Two more would-be foreclosures were stopped by Dallas attorney Walker M. Duke of Duke Law Office, P.C. In one instance, Bank of America/BAC Home Loans tried to foreclose on a Fort Worth, Texas house through BOA’s foreclosure henchman Recontrust Co. “The problem was,” attorney Duke stated, “Bank of America had played ‘hide the ball’ with ownership of the loan so many times, nobody really knew who owned it.”
This homeowner faced the same problem many others face–the reality that residential home loans are sold, pooled together with similar loans, and resold by banks and asset-backed trusts, so that the true owner of the loan is a mystery, at least to those outside Wall Street. “Bank of America and Recontrust seemed to forget that you can’t foreclose on what you don’t own…or what you can’t prove you own,” said the homeowner’s lawyer Walker Duke.
In another case, JP Morgan Chase tried to foreclose on a North Texas home, until Mr. Duke stopped the process with a temporary restraining order. “We had direct evidence that the homeowner’s loan was owned by an asset-backed trust, not Chase. And the court has agreed with our position at this point.” The foreclosure attempt by Chase happened just as the bank seemed to be trying to work on a modification with the homeowner. “On the one hand, the bank tries to look like it’s working in good faith on a modification, but then it tries to foreclose before the mod process is finished. Sadly, it’s yet another example of how homeowners must be proactive in protecting themselves and their house.”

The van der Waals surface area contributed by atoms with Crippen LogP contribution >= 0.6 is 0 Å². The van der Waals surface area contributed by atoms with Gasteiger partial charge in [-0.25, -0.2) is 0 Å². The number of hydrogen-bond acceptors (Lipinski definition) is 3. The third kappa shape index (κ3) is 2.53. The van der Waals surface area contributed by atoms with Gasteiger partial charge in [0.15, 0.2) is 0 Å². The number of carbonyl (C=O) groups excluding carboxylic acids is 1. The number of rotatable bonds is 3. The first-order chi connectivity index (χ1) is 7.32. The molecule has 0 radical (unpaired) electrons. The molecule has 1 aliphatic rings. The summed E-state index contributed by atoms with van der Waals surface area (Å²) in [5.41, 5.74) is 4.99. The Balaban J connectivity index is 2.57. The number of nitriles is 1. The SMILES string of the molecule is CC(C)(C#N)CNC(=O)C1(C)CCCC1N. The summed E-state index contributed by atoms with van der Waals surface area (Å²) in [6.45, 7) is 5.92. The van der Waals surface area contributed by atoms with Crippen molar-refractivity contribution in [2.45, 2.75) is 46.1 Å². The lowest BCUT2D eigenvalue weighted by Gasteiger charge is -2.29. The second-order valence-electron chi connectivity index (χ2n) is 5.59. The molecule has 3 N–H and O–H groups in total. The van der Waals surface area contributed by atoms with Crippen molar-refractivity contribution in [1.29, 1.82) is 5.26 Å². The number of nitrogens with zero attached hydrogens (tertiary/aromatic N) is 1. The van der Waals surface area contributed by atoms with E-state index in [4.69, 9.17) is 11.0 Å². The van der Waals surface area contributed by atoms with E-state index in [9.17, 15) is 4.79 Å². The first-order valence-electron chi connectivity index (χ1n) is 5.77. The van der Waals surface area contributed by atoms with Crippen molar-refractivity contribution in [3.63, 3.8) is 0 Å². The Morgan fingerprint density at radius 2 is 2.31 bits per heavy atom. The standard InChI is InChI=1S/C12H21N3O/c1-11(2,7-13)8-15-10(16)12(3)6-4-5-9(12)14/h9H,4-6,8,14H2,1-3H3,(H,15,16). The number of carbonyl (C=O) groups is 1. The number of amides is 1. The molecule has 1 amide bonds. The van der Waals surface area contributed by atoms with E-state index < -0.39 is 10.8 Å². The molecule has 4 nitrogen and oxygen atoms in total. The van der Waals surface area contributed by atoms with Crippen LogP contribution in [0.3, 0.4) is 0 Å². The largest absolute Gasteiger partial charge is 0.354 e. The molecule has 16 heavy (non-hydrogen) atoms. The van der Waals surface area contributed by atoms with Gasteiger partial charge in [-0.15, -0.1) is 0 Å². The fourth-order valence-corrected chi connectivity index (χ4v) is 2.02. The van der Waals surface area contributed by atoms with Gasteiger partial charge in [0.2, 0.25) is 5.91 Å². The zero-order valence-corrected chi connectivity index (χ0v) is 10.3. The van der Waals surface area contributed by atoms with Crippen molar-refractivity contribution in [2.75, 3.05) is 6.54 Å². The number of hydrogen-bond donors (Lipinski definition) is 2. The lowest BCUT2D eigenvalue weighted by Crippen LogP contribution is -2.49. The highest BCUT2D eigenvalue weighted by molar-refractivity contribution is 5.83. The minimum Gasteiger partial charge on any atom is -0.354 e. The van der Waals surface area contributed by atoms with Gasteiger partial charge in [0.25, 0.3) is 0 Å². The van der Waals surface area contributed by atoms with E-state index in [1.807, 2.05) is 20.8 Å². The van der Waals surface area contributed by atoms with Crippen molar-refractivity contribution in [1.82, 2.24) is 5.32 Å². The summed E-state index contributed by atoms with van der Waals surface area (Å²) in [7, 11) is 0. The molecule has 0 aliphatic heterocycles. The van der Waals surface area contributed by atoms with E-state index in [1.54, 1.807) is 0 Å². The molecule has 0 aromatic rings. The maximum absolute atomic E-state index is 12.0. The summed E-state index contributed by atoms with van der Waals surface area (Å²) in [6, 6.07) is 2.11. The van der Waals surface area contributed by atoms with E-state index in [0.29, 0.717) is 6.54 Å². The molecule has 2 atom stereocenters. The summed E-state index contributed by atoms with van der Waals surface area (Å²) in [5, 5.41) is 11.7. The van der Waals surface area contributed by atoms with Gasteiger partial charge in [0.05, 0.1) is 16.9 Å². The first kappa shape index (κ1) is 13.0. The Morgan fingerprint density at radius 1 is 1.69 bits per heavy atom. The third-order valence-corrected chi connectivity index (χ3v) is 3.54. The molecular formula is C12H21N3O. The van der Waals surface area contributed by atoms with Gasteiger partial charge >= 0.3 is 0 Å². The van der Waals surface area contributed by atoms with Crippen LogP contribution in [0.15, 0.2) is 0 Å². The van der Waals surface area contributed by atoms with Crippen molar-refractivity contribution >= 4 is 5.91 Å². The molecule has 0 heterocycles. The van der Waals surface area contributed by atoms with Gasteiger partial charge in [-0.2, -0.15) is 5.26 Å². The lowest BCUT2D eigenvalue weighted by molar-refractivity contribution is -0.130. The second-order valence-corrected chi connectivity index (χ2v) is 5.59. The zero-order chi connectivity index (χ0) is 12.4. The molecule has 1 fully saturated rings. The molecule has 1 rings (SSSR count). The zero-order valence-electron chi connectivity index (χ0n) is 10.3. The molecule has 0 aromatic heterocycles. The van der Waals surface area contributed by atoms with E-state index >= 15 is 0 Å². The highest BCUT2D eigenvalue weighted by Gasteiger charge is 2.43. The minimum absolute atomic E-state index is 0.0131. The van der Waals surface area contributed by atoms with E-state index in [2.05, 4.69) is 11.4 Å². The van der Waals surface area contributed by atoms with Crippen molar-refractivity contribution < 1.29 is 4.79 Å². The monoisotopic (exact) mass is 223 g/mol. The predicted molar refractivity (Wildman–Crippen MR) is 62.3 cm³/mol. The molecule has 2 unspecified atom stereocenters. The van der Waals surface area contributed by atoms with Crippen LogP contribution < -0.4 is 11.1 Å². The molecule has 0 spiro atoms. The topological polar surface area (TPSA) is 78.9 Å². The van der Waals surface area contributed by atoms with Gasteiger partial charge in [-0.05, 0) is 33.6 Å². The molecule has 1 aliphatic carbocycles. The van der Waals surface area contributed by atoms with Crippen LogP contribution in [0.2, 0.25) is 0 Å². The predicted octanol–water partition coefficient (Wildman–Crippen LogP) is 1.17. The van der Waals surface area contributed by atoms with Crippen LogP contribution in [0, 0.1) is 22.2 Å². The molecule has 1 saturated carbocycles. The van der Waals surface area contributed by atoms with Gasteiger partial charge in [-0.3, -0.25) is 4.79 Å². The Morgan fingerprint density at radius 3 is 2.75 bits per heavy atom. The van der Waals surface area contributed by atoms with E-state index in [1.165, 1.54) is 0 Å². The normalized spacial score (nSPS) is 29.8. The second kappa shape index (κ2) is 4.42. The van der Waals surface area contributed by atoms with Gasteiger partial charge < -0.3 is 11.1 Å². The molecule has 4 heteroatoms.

In Texas, foreclosure sales are required by law to take place on the first Tuesday of the month, and homeowners are to receive notice of foreclosure sales 21 days in advance. Duke warns, “If you have received notice of a foreclosure sale–often called a ‘notice of substitute trustee sale’–your house will be sold. Do not expect the lender to make any effort to prevent it, even if you’re in the middle of a modification.”